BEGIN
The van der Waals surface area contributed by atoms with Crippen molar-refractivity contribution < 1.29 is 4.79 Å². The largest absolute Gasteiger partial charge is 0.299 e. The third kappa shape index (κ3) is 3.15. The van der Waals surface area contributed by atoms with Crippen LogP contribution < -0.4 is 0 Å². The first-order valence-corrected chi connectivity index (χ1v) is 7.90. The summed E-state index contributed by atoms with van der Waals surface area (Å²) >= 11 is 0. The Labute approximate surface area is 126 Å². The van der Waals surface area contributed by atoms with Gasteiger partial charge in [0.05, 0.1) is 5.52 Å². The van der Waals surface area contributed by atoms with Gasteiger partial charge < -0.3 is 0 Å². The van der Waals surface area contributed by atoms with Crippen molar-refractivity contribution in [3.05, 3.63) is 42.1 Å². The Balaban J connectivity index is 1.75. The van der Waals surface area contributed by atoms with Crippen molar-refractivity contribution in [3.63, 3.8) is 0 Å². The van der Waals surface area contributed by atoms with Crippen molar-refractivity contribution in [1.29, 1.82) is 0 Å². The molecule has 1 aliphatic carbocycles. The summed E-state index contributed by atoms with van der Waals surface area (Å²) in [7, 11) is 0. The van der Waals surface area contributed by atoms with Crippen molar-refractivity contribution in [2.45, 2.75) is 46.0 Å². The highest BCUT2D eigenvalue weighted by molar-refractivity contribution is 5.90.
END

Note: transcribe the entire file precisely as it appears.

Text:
The van der Waals surface area contributed by atoms with Crippen molar-refractivity contribution < 1.29 is 4.79 Å². The largest absolute Gasteiger partial charge is 0.299 e. The third kappa shape index (κ3) is 3.15. The van der Waals surface area contributed by atoms with Crippen LogP contribution < -0.4 is 0 Å². The first-order valence-corrected chi connectivity index (χ1v) is 7.90. The summed E-state index contributed by atoms with van der Waals surface area (Å²) >= 11 is 0. The Labute approximate surface area is 126 Å². The van der Waals surface area contributed by atoms with Gasteiger partial charge in [0.05, 0.1) is 5.52 Å². The van der Waals surface area contributed by atoms with Gasteiger partial charge < -0.3 is 0 Å². The van der Waals surface area contributed by atoms with Crippen molar-refractivity contribution in [3.05, 3.63) is 42.1 Å². The Balaban J connectivity index is 1.75. The van der Waals surface area contributed by atoms with Crippen molar-refractivity contribution in [3.63, 3.8) is 0 Å². The van der Waals surface area contributed by atoms with Crippen molar-refractivity contribution in [1.29, 1.82) is 0 Å². The molecule has 1 aliphatic carbocycles. The summed E-state index contributed by atoms with van der Waals surface area (Å²) in [7, 11) is 0. The van der Waals surface area contributed by atoms with Crippen molar-refractivity contribution in [2.45, 2.75) is 46.0 Å². The highest BCUT2D eigenvalue weighted by molar-refractivity contribution is 5.90.